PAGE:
Medical examination has found little evidence of diseases of civilization in unacculturated Amazonian hunter-gatherer-agriculturalists (9, 10), even though such people appear to have obtained a high percentage of their daily energy from a single plant cultivar for hundreds of years. I suggest that it is the low energy density of most wild foods, both plant and animal, in combination with common features of human digestive physiology that have played the critical role in the lack of these diseases in such societies. Societies consuming a staple cultivar as well as wild foods likewise may have limited energy intakes because most cultivars lack many essential nutrients, necessitating the inclusion of other foods in the diet, and some are high in fiber (eg, cassava).

Because the human gut can hold only a limited amount of food and as the transit time of food through the human gut is protracted (averaging 62 h with low-fiber diets and 40 h with high-fiber diets), there is a clear upper threshold for the amount of such foods the human gut can process per day (14). In striking contrast to humans and all great apes, all extant Carnivora show a rapid turnover of ingesta. For example, a 370-kg polar bear takes 24 h to digest a seal carcass.

In the natural environment, energy-dense, highly digestible foods of any type are generally rare. When available, such foods often serve not so much to satisfy that day's energy demands but rather to provide fat stores for use as energy during times of low food availability or, in women, to help meet the extra energy demands of reproduction. Because humans have large brains, it is particularly important that they are adept at storing excess dietary energy as fat because ketones can serve as an alternative fuel for the brain. Recent technology has circumvented this natural energy barrier by processing or otherwise altering both plant and animal foods such that much more energy can be ingested per day (15, 24). In addition, most Westerners lead sedentary lifestyles, whereas the hunter-gatherer-agriculturalists I am familiar with work an average of 8 h/d, much of this work involving strenuous activities.

In conclusion, it is likely that no hunter-gatherer society, regardless of the proportion of macronutrients consumed, suffered from diseases of civilization. Most wild foods lack high amounts of energy and this feature, in combination with the slow transit of food particles through the human digestive tract, would have served as a natural check to obesity and certain other diseases of civilization. Yet today, all non-Western populations appear to develop diseases of civilization if they consume Western foods and have sedentary lifestyles (24). Given these facts, in combination with the strongly plant-based diet of human ancestors, it seems prudent for modern-day humans to remember their long evolutionary heritage as anthropoid primates and heed current recommendations to increase the number and variety of fresh fruit and vegetables in their diets rather than to increase their intakes of domesticated animal fat and protein.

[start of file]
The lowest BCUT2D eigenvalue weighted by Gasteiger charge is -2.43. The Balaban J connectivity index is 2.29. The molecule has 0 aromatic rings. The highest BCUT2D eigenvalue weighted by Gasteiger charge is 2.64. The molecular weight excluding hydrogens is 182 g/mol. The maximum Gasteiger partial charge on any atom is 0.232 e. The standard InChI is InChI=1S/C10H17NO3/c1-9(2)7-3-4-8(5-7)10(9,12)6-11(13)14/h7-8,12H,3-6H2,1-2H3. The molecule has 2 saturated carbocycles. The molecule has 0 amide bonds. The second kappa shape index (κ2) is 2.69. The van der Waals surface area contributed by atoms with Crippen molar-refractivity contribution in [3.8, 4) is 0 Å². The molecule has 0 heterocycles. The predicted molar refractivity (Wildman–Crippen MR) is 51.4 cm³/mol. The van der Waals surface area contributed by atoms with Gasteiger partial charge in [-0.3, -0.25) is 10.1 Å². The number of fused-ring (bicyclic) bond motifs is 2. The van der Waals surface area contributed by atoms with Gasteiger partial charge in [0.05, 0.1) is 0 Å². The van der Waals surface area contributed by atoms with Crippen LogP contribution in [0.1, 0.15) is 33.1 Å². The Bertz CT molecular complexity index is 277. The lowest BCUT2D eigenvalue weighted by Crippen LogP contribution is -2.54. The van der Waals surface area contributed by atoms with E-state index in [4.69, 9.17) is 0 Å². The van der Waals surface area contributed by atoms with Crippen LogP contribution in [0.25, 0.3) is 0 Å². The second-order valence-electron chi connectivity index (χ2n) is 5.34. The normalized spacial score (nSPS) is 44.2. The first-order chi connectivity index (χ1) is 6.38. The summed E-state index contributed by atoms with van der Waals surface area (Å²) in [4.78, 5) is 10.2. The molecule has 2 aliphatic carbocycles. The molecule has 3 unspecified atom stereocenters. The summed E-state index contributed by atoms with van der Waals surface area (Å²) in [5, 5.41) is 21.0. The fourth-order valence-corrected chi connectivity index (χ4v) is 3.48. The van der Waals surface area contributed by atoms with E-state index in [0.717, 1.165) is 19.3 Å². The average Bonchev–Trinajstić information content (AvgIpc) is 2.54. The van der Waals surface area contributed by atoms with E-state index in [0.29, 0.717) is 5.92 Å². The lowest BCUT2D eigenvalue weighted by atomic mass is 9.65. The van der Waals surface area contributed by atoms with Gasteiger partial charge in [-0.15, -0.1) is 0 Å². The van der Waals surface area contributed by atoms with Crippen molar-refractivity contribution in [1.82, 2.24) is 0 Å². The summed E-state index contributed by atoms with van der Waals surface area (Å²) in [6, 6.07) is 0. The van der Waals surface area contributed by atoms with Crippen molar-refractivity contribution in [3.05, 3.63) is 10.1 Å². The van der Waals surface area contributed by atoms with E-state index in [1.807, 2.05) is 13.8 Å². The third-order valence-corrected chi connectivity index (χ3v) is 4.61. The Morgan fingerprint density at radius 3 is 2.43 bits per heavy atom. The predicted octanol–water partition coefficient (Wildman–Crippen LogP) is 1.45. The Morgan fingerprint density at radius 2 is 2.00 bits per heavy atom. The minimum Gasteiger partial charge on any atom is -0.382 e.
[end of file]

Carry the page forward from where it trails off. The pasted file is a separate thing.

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Old 08-05-2008, 11:34 AM   #4
Scott Borre
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Interesting articles.

I'm wondering about the differences among the different groups in the second article in terms of measureable fitness. Of course they all were adapting to their environment. That's a given and I doubt that Cordain et. al., would argue differently. But I'm referring to how they'd say measure up in lifting (once trained in technique) and other measureable activities, such as sprints.
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Old 08-05-2008, 02:28 PM   #5
Arien Malec
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With regard to the second article, I'd guess that, unless there is a survivor bias, "modern" hunter/gather societies better represent what humans are adapted to than proto-humans. The chimpanzee diet is high in plant matter, primarily fruit, although there is also consumption of insects and meat from hunting (I read an interesting article tying hunting to female estrus as a reproductive strategy) and bears really nothing in common with any traditional human society.

Again, I completely acknowedge that many traditional and hunter gather societies were free of diseases of civilization while eating a diet higher in plant matter than the typical ratio Cordain established, and that many healthy post-agricultural societies also eat a diet high in carbohydrates.

The key, for me, is establishing that a diet high in fat and low in carbohydrates (regardless of plant vs. animal source) was the evolutionary norm for humans and is very well tolerated.

I wouldn't argue that eating vegetables, particularly leafy greens, is a beneficial strategy, but I would strongly disagree that it is the only, or even the most beneficial strategy for the insulin resistant obese citizens of the "civilized" world.